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updated: 7/12/2017 6:04 PM

St. Charles loses beloved former football, golf coach

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  • Leo Vitali, remembered as a coaching icon in St. Charles, died Tuesday at the age of 87.

    Leo Vitali, remembered as a coaching icon in St. Charles, died Tuesday at the age of 87.

 
 

The 1974 football season was a dud for Bill Schwab. He had injured his shoulder, and the St. Charles High School football team was coming off a 2-win season after head coach Leo Vitali suffered a heart attack and took the year off to rest.

Schwab was devastated he couldn't play, but the injury turned into a key life lesson from his beloved coach.

"What he taught me was to never give up on your dream or goals," recalled Schwab, an author and entrepreneur now living near Reno, Nevada. "I got knocked to the ground, but you get back up. That's what he taught me. I could do other things and I could achieve other goals. It wasn't the end because I was injured. I decided to never stop learning."

Across St. Charles, people shared remembrances of Vitali and his effect on students, athletes and the community. He taught at St. Charles High School from 1965 through 1991, coaching football and guiding the boys golf team to several state titles.

Vitali died Tuesday at Central DuPage Hospital in Winfield at the age of 87.

"He was certainly an icon in our community. There's no question about it," said St. Charles Mayor Ray Rogina, who also served on the St. Charles High School faculty with Vitali, who was inducted into the Illinois High School Football Coaches Hall of Fame in 1983. "He'll go down as one of the finest coaches in St. Charles (history)."

Rogina said Vitali also taught Driver's Education at the high school, and was respected, passionate and intense on sidelines and in life.

"He was a gregarious, fun-loving guy. Leo never met anyone that he didn't like," Rogina recalled. "He had a good camaraderie about him. People flocked around him. We'll miss him dearly. He was an institution."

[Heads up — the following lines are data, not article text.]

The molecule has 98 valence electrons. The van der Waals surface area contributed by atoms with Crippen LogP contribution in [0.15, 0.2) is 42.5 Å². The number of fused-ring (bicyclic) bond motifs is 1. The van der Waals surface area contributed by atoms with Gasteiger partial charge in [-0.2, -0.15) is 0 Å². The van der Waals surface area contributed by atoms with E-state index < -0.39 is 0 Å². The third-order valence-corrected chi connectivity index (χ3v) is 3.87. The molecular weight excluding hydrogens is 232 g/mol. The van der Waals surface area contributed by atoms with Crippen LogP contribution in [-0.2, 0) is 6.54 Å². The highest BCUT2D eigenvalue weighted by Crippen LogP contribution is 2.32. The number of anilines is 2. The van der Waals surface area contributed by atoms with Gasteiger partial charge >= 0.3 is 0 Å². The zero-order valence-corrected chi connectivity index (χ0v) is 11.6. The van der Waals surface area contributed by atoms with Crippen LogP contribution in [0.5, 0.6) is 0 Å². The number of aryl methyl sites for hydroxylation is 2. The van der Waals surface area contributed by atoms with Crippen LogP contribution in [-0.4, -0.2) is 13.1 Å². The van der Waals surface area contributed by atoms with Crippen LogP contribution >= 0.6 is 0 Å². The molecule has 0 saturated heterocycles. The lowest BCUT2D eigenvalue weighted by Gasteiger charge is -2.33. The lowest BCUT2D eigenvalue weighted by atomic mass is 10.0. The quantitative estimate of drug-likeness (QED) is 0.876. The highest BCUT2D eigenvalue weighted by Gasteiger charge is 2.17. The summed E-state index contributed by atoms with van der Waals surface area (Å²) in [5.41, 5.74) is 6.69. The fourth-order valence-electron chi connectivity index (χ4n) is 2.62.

Lisa Small, one of Vitali's five grown children who now works as Associate Superintendent of Instruction at Palatine-Schaumburg High School District 211, said Vitali's father wanted him to be a coal miner instead of going to college. But a miner's strike prompted Vitali to help his teacher friend with some coaching duties and he continued his education, earning a football scholarship to Millikin University.

Small said she had many conversations with her dad over the years about that turning point in his life that affected others in positive ways.

"Hard work was extremely important to him. You did your best at what you were doing. That's how he lived," Small said, adding her father traveled to virtually every sporting event for his kids and grandkids. "He won games but that wasn't what it was all about. It was setting goals, making things happen and the winning came as a result."

Visitation will be held at 9 a.m. Saturday at the Moss-Norris Funeral Home, 100 S. Third St., St. Charles. A funeral mass will be held at 11 a.m. St. Patrick's Catholic Church, 6N491 Crane Road, St. Charles.

In lieu of flowers, donations may be made to Senior Services Associates of Kane County, 900 N. Lake Street, Aurora, IL, or the Northern Illinois Food Bank.

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